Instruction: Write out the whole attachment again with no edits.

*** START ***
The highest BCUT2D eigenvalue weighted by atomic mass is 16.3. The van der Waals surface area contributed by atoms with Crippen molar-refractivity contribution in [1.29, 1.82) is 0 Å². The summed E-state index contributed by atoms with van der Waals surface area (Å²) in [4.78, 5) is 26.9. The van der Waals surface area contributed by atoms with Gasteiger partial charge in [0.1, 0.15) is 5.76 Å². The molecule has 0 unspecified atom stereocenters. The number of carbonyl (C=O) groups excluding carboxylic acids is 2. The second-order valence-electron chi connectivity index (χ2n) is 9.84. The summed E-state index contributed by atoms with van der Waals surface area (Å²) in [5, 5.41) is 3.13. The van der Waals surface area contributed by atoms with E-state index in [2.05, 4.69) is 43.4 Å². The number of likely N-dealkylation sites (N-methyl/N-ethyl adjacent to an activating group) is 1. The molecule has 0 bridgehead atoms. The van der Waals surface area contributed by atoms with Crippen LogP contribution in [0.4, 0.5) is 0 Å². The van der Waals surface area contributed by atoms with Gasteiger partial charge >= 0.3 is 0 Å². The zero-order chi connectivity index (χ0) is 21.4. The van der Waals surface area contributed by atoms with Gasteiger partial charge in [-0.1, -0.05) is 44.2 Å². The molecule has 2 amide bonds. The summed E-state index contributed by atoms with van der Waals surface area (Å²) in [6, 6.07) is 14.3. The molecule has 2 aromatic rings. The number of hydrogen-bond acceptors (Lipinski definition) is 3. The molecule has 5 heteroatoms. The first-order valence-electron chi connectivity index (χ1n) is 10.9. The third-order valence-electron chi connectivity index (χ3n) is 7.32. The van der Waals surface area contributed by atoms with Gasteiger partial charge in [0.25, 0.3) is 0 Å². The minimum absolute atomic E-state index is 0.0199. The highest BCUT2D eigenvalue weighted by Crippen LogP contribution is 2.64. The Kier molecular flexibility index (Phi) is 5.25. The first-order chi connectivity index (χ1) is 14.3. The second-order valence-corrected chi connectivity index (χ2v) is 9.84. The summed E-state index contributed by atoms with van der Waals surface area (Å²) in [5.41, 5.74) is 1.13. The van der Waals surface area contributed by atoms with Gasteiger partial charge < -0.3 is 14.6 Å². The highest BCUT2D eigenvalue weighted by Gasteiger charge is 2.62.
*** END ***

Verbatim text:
The highest BCUT2D eigenvalue weighted by atomic mass is 16.3. The van der Waals surface area contributed by atoms with Crippen molar-refractivity contribution in [1.29, 1.82) is 0 Å². The summed E-state index contributed by atoms with van der Waals surface area (Å²) in [4.78, 5) is 26.9. The van der Waals surface area contributed by atoms with Gasteiger partial charge in [0.1, 0.15) is 5.76 Å². The molecule has 0 unspecified atom stereocenters. The number of carbonyl (C=O) groups excluding carboxylic acids is 2. The second-order valence-electron chi connectivity index (χ2n) is 9.84. The summed E-state index contributed by atoms with van der Waals surface area (Å²) in [5, 5.41) is 3.13. The van der Waals surface area contributed by atoms with E-state index in [2.05, 4.69) is 43.4 Å². The number of likely N-dealkylation sites (N-methyl/N-ethyl adjacent to an activating group) is 1. The molecule has 0 bridgehead atoms. The van der Waals surface area contributed by atoms with Crippen LogP contribution in [0.4, 0.5) is 0 Å². The van der Waals surface area contributed by atoms with Gasteiger partial charge >= 0.3 is 0 Å². The zero-order chi connectivity index (χ0) is 21.4. The van der Waals surface area contributed by atoms with Gasteiger partial charge in [-0.1, -0.05) is 44.2 Å². The molecule has 2 amide bonds. The summed E-state index contributed by atoms with van der Waals surface area (Å²) in [6, 6.07) is 14.3. The molecule has 2 aromatic rings. The number of hydrogen-bond acceptors (Lipinski definition) is 3. The molecule has 5 heteroatoms. The first-order valence-electron chi connectivity index (χ1n) is 10.9. The third-order valence-electron chi connectivity index (χ3n) is 7.32. The van der Waals surface area contributed by atoms with Gasteiger partial charge in [0.25, 0.3) is 0 Å². The minimum absolute atomic E-state index is 0.0199. The highest BCUT2D eigenvalue weighted by Crippen LogP contribution is 2.64. The Kier molecular flexibility index (Phi) is 5.25. The first-order chi connectivity index (χ1) is 14.3. The second-order valence-corrected chi connectivity index (χ2v) is 9.84. The summed E-state index contributed by atoms with van der Waals surface area (Å²) in [5.41, 5.74) is 1.13. The van der Waals surface area contributed by atoms with Gasteiger partial charge < -0.3 is 14.6 Å². The highest BCUT2D eigenvalue weighted by Gasteiger charge is 2.62.